In 2015, Robert Ellis lived with his wife and four children in New Albany, Mississippi. Kelly was a daughter that came from Ellis’ previous marriage. Kelly began living with her father at 11 when her mother had drug issues. Robert’s wife became suspicious about the relationship between Robert and Kelly one year after she moved in with them.
She confronted Robert who told her that if anyone found out about his relationship with Kelly, he “would kill the bitch and the body would never be found.” The wife’s grandfather reported this to police and Kelly was interviewed. Kelly said she had sex with Robert on three separate occasions. Twice it happened in the woods and once it happened at home. A forensic interview with Kelly confirmed that there was penetration.
Ellis turned himself into the police and he was Mirandized. Ellis stated that he would plead guilty and did not want to drag his daughter through the mud. Ellis also signed a written statement to the same effect and was then taken into custody. Detective David Garrison and Detective Johnny Bell, Union County S.O, interviewed Ellis again the next day, after Ellis expressed interest in talking. Garrison and Bell testified that Ellis once again agreed to waive his rights, and Ellis again signed a Miranda waiver and gave a statement.
Ellis told Garrison and Bell that he had a rough childhood and admitted that he had been attracted to younger girls for some time. Ellis stated that he knew he had a problem, but he had never forced his daughter to have sex with him. He admitted that he had sex with his daughter twice—once in the backseat of his car in a wooded area and once in the living room of their home. He also stated that he used protection both times.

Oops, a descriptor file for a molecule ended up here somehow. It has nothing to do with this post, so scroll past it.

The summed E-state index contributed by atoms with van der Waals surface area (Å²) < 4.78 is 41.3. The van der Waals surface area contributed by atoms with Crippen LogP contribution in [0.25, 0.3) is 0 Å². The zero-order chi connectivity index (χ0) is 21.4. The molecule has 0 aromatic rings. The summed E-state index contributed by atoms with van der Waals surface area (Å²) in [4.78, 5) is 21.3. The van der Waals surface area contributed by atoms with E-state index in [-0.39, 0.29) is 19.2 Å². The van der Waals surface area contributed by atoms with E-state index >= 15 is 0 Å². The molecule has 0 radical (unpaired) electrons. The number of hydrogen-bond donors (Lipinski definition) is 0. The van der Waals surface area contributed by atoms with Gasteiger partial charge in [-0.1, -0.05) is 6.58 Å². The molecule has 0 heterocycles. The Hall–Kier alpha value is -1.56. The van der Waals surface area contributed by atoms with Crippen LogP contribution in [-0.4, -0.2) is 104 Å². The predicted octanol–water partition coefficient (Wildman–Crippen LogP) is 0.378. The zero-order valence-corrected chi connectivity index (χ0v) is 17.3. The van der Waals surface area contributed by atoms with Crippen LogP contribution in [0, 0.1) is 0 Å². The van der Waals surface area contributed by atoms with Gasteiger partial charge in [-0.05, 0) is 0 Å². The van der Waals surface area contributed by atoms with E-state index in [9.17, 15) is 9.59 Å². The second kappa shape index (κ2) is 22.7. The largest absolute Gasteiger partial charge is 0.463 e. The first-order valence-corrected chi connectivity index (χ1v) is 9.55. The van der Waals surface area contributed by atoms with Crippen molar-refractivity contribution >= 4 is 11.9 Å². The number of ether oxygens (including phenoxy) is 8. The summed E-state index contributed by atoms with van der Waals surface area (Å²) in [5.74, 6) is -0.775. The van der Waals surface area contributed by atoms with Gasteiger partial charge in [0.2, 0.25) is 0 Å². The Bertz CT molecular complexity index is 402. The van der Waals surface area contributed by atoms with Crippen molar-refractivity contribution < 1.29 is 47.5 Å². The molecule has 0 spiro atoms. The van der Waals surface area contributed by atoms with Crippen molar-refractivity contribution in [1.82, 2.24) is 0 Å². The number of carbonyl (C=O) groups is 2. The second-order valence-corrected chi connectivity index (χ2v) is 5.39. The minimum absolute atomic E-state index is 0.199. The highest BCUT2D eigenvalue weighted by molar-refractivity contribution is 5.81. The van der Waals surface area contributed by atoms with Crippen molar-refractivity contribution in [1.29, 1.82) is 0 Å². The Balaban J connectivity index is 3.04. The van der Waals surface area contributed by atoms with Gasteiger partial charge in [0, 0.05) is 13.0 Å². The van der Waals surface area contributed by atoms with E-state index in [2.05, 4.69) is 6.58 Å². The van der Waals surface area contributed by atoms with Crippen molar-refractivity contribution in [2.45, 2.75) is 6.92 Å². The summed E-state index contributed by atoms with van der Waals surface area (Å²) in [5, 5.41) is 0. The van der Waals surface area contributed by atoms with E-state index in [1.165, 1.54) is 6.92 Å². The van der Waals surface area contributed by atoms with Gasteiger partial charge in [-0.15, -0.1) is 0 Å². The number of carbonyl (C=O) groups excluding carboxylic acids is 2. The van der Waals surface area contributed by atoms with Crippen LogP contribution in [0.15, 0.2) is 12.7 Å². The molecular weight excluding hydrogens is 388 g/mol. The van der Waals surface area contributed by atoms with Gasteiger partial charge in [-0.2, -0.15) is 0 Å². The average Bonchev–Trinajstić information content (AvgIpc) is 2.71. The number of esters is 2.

Ellis was convicted of sexual battery and sentenced to 30 years. On appeal, he argued his confessions should have been suppressed. MCOA affirmed.
Garrison read Ellis his rights and obtained a signed Miranda waiver on June 3, 2015, and again on June 4, 2015. In addition, Garrison and Bell testified that during the suppression hearing that they did not pressure or coerce Ellis to talk or make any promises or threats and that Ellis talked to them voluntarily. Furthermore, Dr. Lott found that Ellis had the capacity to knowingly, intelligently, and voluntarily waive his rights. Ellis offered no contrary evidence during the suppression hearing. Ellis’s argument is without merit.